Picture and video essay of Mapletree farms March and April 2020

Shankar Venkataraman
8 min readMay 3, 2020
Our big red onion bunch

I want to summarize the year in pictures with blog posts that serve as reminders of our success and failures in the adventure called no-till organic farming. This year we finally made Mapletree into a collection of small farms to better manage the teams and be more effective at what we do.

Also, the year 2020 marks the implementation of my dream. No-till (no-plow) agriculture for the entire farm. I have been dreaming about no-till for a very long time and since we broke up Mapletree into small independent farms ranging from 3–5 acres, no-till became finally possible.

The picture essay this month contains a lot of pictures and serves as a picture record of the farm activities. It also has some pictures from March. At Mapletree we have seen all kinds of difficulties of running a farm and we believe its time to help other farms struggling to make ends meet while doing organic farming.

Using chemicals in agriculture is death to the health of the environment, death to the diversity of species, destruction of nature’s intelligent mechanisms by human intrusion(there will be another blog to demonstrate this), death to farmers who work in the farm and disease to consumers of this chemically grown food. There are a bunch of people who do not have a clue about organic farming and have decided to push chemicals as a profitable industry. They believe that Organic farming is not sustainable and publish false propaganda. There can be nothing further from the truth. Organic No-till farming is the only sustainable way to farm. We have documented records to prove this. The worldwide organic Industry is more than 100 billion dollars and is sustaining very well. Mapletree farm stands as the answer to all of those critics who are part of the chemical farming community and water and cocopeat based hydroponic farming industry. They have decided to forget the basic fact. Soil is the basis of all life. Because of no-till, we have started using one-sixth the water of regular organic farms and other farms because the soil retains much more water. We need not irrigate for more than 15 days after a decent rain. Most of our plantings have no disease and have started giving record yields. Come to our farm to find out more. We have plans to build the ecosystem with native hedgerows as well.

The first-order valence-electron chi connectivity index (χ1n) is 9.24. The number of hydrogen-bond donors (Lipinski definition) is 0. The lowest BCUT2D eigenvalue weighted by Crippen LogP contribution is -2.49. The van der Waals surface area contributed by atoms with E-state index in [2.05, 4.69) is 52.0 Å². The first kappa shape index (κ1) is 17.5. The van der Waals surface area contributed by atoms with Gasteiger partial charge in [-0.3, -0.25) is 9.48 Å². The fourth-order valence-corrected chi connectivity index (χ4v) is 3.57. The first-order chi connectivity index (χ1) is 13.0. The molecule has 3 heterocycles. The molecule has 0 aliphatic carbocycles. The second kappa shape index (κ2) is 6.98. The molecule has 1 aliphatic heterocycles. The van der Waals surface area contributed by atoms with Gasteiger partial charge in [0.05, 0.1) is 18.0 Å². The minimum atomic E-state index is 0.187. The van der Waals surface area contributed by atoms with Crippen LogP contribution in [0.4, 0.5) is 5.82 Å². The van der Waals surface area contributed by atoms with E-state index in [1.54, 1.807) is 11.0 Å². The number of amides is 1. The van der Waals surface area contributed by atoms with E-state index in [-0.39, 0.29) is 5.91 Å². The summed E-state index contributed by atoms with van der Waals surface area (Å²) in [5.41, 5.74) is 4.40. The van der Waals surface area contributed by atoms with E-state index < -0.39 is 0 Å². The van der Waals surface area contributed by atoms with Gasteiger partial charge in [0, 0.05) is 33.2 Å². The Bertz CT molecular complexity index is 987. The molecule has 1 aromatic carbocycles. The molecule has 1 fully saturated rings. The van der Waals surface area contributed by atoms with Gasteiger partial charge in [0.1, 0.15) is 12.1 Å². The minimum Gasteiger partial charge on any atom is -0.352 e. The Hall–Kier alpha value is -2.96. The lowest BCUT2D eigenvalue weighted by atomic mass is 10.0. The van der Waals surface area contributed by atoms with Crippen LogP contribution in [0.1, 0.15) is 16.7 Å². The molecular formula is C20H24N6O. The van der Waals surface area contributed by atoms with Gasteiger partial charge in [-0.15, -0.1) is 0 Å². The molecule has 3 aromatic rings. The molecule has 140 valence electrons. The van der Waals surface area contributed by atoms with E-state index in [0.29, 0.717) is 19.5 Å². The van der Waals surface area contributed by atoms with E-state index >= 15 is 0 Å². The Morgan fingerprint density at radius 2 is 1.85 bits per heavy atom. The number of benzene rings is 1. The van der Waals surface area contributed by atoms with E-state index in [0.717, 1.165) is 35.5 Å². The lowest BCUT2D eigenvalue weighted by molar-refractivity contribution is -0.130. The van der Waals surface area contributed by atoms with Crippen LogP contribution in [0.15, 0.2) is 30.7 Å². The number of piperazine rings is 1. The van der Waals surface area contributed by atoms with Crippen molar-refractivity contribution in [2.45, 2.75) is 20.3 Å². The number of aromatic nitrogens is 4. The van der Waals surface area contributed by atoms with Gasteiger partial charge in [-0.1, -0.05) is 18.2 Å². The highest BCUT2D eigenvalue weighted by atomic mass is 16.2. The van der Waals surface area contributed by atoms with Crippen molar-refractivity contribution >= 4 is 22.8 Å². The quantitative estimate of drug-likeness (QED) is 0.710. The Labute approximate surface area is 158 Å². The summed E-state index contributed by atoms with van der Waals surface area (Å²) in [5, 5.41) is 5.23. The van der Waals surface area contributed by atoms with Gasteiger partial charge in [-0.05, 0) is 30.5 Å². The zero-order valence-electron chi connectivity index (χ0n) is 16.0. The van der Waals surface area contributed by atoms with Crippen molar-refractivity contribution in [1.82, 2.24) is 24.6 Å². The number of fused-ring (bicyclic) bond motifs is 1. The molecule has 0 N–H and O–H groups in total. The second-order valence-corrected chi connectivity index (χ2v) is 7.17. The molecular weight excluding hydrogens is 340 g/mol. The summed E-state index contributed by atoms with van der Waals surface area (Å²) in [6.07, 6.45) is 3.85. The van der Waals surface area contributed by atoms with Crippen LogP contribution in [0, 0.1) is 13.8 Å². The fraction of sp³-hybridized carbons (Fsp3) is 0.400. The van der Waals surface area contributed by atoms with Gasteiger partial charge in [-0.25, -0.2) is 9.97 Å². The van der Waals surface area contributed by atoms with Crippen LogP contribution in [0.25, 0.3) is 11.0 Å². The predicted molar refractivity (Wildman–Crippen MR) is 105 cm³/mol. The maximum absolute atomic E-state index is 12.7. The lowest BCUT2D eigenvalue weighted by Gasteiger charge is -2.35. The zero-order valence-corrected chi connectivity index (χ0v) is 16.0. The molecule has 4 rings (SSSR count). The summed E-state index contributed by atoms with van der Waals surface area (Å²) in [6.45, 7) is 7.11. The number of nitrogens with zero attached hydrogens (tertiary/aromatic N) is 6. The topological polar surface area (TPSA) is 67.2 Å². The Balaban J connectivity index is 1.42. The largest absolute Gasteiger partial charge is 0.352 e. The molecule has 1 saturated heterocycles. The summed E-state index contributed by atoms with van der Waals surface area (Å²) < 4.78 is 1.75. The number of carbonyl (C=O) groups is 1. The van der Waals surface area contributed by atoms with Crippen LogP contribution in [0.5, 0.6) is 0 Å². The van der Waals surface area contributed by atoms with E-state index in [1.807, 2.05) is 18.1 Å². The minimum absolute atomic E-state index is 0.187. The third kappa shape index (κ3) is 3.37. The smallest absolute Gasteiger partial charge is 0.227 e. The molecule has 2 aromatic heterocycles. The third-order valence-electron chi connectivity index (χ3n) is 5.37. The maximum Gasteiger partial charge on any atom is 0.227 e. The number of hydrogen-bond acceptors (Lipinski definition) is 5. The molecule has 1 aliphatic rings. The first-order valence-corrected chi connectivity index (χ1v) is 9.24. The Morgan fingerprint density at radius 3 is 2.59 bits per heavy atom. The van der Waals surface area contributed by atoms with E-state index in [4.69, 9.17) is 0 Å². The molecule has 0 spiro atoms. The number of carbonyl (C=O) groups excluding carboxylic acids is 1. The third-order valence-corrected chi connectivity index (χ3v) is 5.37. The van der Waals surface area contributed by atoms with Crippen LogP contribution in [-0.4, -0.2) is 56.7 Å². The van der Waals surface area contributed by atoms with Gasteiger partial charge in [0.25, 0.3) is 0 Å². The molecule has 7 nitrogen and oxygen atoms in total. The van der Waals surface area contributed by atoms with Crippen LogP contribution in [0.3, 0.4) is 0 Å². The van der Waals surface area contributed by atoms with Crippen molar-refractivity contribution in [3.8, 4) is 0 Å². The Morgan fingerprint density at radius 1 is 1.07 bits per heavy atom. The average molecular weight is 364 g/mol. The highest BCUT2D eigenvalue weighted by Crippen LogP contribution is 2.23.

To plow soil is death to soil (there will be another blog to demonstrate this). Mapletree farm is a 100% no-till farm. No-till is not new to India. Narayana Reddy, Baskar Save, AP Chandrasekar, and many such smart farmers did not do much tillage at all. Masanobu Fukuoka grew record yields of rice paddy and legumes with no disease in his no-till soil. No-till farming does carbon sequestration much better that tillage based organic farming. Soils improve in terms of soil biology in a very big way and fungal networks in soil increase to high levels. Plants are much more healthy as shown by their pigmentation because they have high nutrient content. If you eat from this soil, you can fight disease just like the plants do at Mapletree Farm. They do not need organic pesticides as the soils keep improving and the ecosystem builds up. They can fight insect attacks and diseases because of their high immunity from the rich soil biology feeding it. Your immunity will increase by eating from these plants.